When I first arrived in Mexico I had no idea what to expect. After a few days by myself in a larger city, I met my main contact and we drove three hours to the field site where I would be for the next six months. When we got there, I was overwhelmed. The place and the people all felt foreign and I had a great deal of insecurity around my own abilities to do the project and communicate with people in Spanish. To my untrained eye, the town felt tiny and I thought I would never find my place there. However, over time, little by little, connection by connection, what I learned is that in places so small, the real magic does not come from what meets the eye. It’s all hidden behind closed doors. It is the relationships you have with community members as you get to know them that make the whole place what it is. I realized just how large the town actually was and that there are many things to learn and people to talk to at any given moment. In a place like that, where everything is built on human interaction, there is, honestly, no excuse for boredom. Though, I will say, that it definitely helped that I was living with a local family who could introduce me to their friends, show me places in the community, and take me to various events. My immersion was accelerated due to their help and for that I am quite grateful.
One of the most unique memories I have is from a Saturday night when I went out with some local friends to a small club and there was a drag show. I was shocked! Most of my experiences there had taught me that the culture and the people were fairly conservative. Traditional gender roles are observed and most men have stereotyped “macho” views. While there are some gay people who are more or less accepted, no one really wants someone gay in their family and gay people still tend to be the butt of jokes. Seeing a drag show in rural, conservative Mexico taught me that you really never fully know a place or a people and there are always exceptions. People loved the show and were totally into it, and, all in all, it was definitely not something I figured would ever happen there.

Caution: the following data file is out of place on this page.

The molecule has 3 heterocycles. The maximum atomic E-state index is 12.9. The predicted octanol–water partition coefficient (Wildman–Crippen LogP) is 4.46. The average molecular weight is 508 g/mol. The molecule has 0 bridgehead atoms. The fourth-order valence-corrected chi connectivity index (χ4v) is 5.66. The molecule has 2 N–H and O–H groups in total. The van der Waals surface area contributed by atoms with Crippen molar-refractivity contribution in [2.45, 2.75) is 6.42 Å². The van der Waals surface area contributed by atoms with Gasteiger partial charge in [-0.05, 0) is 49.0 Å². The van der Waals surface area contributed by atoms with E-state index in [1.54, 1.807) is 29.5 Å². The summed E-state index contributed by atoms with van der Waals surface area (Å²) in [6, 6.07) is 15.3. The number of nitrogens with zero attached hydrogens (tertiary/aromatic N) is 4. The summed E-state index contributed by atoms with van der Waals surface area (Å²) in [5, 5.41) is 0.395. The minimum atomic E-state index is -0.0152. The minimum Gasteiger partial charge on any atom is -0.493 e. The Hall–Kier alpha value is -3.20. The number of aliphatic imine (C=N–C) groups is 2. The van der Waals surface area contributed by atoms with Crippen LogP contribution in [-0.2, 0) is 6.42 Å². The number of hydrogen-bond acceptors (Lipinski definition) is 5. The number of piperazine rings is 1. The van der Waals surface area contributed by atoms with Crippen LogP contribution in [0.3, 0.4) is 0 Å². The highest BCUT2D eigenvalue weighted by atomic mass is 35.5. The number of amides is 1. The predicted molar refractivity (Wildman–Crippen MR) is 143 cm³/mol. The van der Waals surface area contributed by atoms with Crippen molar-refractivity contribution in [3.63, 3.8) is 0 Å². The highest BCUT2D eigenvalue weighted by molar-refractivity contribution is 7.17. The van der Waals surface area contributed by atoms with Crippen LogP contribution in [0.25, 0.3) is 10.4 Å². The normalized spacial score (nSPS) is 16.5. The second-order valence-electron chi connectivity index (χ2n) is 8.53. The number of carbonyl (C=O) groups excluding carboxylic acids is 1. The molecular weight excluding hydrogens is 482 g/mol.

In terms of the work I was doing, I was actually very thankful to have a project that involved local interviews. While it was nerve-wracking at first because I had never done interviews with anyone before, let alone in another language, it also made me feel more connected to the community and helped me learn about many different aspects of the culture.
Some of the things I learned through integrating into the community and the interviews is that people in Mexico are much more connected to nature and have learned to go with the flow of life much more than we do in the United States. They take changes and challenges in stride, which, I think, helps their mental health. At the same time, modernization has been both good and bad. It has brought much greater access to health care and medicines, while, at the same time, has caused an influx of soda and processed food that are creating massive problems with diabetes and obesity.
Overall, I had a fabulous time at my field placement and learned a great deal about a different culture, gained skills, and grew immensely on a personal level. I wouldn’t trade my experience there for anything.